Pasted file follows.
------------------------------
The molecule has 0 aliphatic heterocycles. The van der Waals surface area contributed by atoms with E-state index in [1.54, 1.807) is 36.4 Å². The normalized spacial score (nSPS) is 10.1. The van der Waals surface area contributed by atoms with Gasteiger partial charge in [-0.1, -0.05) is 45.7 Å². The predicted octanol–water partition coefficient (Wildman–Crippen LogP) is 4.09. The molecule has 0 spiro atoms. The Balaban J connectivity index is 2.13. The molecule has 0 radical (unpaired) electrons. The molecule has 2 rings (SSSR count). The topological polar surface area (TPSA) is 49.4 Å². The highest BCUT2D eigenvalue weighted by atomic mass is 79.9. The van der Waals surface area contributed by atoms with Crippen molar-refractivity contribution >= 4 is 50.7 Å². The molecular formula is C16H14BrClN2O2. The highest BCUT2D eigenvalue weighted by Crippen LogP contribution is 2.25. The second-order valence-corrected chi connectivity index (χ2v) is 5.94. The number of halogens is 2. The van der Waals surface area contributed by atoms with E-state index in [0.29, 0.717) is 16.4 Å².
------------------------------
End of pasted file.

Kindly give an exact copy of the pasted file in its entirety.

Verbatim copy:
The molecule has 0 aliphatic heterocycles. The van der Waals surface area contributed by atoms with E-state index in [1.54, 1.807) is 36.4 Å². The normalized spacial score (nSPS) is 10.1. The van der Waals surface area contributed by atoms with Gasteiger partial charge in [-0.1, -0.05) is 45.7 Å². The predicted octanol–water partition coefficient (Wildman–Crippen LogP) is 4.09. The molecule has 0 spiro atoms. The Balaban J connectivity index is 2.13. The molecule has 0 radical (unpaired) electrons. The molecule has 2 rings (SSSR count). The topological polar surface area (TPSA) is 49.4 Å². The highest BCUT2D eigenvalue weighted by atomic mass is 79.9. The van der Waals surface area contributed by atoms with Crippen molar-refractivity contribution >= 4 is 50.7 Å². The molecular formula is C16H14BrClN2O2. The highest BCUT2D eigenvalue weighted by Crippen LogP contribution is 2.25. The second-order valence-corrected chi connectivity index (χ2v) is 5.94. The number of halogens is 2. The van der Waals surface area contributed by atoms with E-state index in [0.29, 0.717) is 16.4 Å².